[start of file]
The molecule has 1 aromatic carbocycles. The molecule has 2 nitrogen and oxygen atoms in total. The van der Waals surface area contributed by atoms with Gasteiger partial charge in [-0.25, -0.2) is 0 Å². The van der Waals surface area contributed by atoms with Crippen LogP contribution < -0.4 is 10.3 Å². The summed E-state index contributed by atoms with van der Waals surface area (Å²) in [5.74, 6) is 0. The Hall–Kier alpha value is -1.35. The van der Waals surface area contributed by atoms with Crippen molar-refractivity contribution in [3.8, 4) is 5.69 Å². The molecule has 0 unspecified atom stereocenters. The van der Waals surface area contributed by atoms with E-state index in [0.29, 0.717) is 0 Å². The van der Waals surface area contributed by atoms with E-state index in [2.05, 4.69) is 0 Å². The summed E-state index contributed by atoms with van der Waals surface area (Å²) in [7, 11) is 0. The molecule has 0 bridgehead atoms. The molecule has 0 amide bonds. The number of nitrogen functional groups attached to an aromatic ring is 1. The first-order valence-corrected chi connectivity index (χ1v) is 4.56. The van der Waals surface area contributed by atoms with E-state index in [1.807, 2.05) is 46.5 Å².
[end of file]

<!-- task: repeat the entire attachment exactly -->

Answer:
The molecule has 1 aromatic carbocycles. The molecule has 2 nitrogen and oxygen atoms in total. The van der Waals surface area contributed by atoms with Gasteiger partial charge in [-0.25, -0.2) is 0 Å². The van der Waals surface area contributed by atoms with Crippen LogP contribution < -0.4 is 10.3 Å². The summed E-state index contributed by atoms with van der Waals surface area (Å²) in [5.74, 6) is 0. The Hall–Kier alpha value is -1.35. The van der Waals surface area contributed by atoms with Crippen molar-refractivity contribution in [3.8, 4) is 5.69 Å². The molecule has 0 unspecified atom stereocenters. The van der Waals surface area contributed by atoms with E-state index in [0.29, 0.717) is 0 Å². The van der Waals surface area contributed by atoms with E-state index in [2.05, 4.69) is 0 Å². The summed E-state index contributed by atoms with van der Waals surface area (Å²) in [7, 11) is 0. The molecule has 0 bridgehead atoms. The molecule has 0 amide bonds. The number of nitrogen functional groups attached to an aromatic ring is 1. The first-order valence-corrected chi connectivity index (χ1v) is 4.56. The van der Waals surface area contributed by atoms with E-state index in [1.807, 2.05) is 46.5 Å².